Character Types is a series that's been sitting on the back burner here since about September. In it, I take a look at a type of character (herp derp) and analyze some things about it that you'd want to address or make sure to cover when you made one. Generally, these have been over-arching types that you could find in a lot of different formats, but I'm running out of those - at least that are viable for RPGs - so I figured I'd take a look at some more specific iterations. With the Avengers movie fresh in my mind, what better way to start than the power armor hero?
Rich vs. Lucky
Once you've settled on a hero with power armor the first big question you usually have to answer is this: is the character rich (plentiful resources + knowledge/education to use it) or are they lucky (find/appointed to the armor in some means.) I use Rich and Lucky, but there are a lot of ways that one can apply without being it's literal example.
For instance, the old cartoon SWAT Kats (yes, I just referenced that) would fall under 'Rich' as the reason behind the characters. Yes, they work in a junk yard and are never portrayed as rich, but the junk yard is a military surplus junkyard with all the resources they need to make what their jet/weapons. While the characters themselves aren't rich, they still have a near limitless amount of resources to use at their disposal, so money isn't exactly a concern for their super heroics either.
On the other hand, a military pilot who gets assigned to the suit I'd count as Lucky. Maybe they aren't really Lucky, but they have lucked into the hero gig. Whether that is from random chance, fate, or appointment due to hard work, it is what it is. The point here though is that the suit isn't the character's per se. Someone else built it, someone else fixes it - or repairing it will be a problem. Either way, the character found the suit, they didn't make it. For a comic book example of pure luck we have characters like Darkhawk. Chris Powell didn't make the Darkhawk armor, he found the crystal and started to use it. His finding it was pure chance, and the mystery behind the suit is a big part of the comic.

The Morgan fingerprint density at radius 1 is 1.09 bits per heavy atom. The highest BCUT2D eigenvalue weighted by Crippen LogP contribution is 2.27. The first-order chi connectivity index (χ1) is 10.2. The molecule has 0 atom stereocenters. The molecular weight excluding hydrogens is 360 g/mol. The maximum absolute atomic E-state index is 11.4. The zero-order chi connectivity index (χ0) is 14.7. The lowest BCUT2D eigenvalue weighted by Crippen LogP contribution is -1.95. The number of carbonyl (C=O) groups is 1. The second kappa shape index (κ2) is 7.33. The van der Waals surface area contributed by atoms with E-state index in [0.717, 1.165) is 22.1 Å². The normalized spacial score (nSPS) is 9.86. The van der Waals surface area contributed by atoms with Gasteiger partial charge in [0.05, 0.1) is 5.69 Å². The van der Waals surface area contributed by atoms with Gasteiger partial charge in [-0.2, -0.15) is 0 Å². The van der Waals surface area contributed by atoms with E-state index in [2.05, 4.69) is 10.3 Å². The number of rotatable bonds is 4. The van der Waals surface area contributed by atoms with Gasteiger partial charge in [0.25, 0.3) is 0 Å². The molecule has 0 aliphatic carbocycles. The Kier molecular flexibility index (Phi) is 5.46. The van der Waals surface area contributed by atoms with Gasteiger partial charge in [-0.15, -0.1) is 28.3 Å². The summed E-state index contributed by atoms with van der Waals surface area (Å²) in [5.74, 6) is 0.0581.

This question is important though because it defines a very important aspect of your character. A "Rich" character who built their own suit - or had someone build it for them - is likely to have a much different approach then someone who lucked into it after all.
In vs. Out
The next thing I find works very well to look at is the character in the suit versus the character out of the suit. One of the really fun aspects of Power Armor heroes is that when you take them out of their armor they become normal people again. Exceptional normal people, perhaps, but still normal people. Knowing who this person is, who they interact with, and who is in on their secret is standard for most super heroes, but you get a bit extra with the powered hero. After all, this is someone who has chosen to do this in a more pure way than almost everyone else. Even characters like Batman can be faced with the "power and responsibility" dynamic that faces Spider-man regularly, but a power armor character? They made/found the suit and made the decision to do so. They're no one special without the suit, and that choice is an important part of who they are.
Lots of Guns
Ok, enough about the person and why they made the choice to be the hero. Let's get to the fun stuff: the weaponry. One of the reasons I think a lot of guys enjoy powered armor - and by extension mecha - is that it is kind of the ultimate toy/tool. These things come loaded with bright flashy lights and all sorts of other weapons. Now, this may seem obvious when making a character that you want to make these, but you'd also be surprised at how the weapons/armaments you choose to load your suit up with can also speak to the character.
For example of this we need look no further than Ironman vs. Warmachine. This is a great example because both suits were even made by the same person, and then customized to the pilot. What do we have here? Well, Ironman looks very sleek and nimble. There is a focus on mobility, but also in the aesthetic that comes from the aerodynamic design of the suit. Warmachien on the other hand is completely bristling with guns and armor. The thing doesn't look anywhere near as mobile, but also looks like it could dish out a lot more hurt in very short order. This difference in approach also telling of the men inside. Rhodes (warmachine) is the type to power through a problem head on. Stark (ironman) is going to move around the problem and likely approach it from a different angle.
This isn't mandatory for a character, but it is one of the fun things to think about. Generally, the hero will have to go to a lab/workshop/hangar area to get into the suit. However, sometimes we get to see fun sequences where the suit is delivered by alternative methods. Tony Stark's briefcase suit from Ironman 2 for example, or the ever popular "launched out of a cannon" option that a lot of anime like to use for delivering mechs/armor to remote locations.
These are more of a flair decision to make though, because they ultimately give a sense of style and can make for some fun action sequences when they get to get used. Also, it means that it is possible to start a scene without your hero in his armor, and don't have to worry about never getting involved in the fight due to having to get to some set location and suit up then come back to the brawl going on.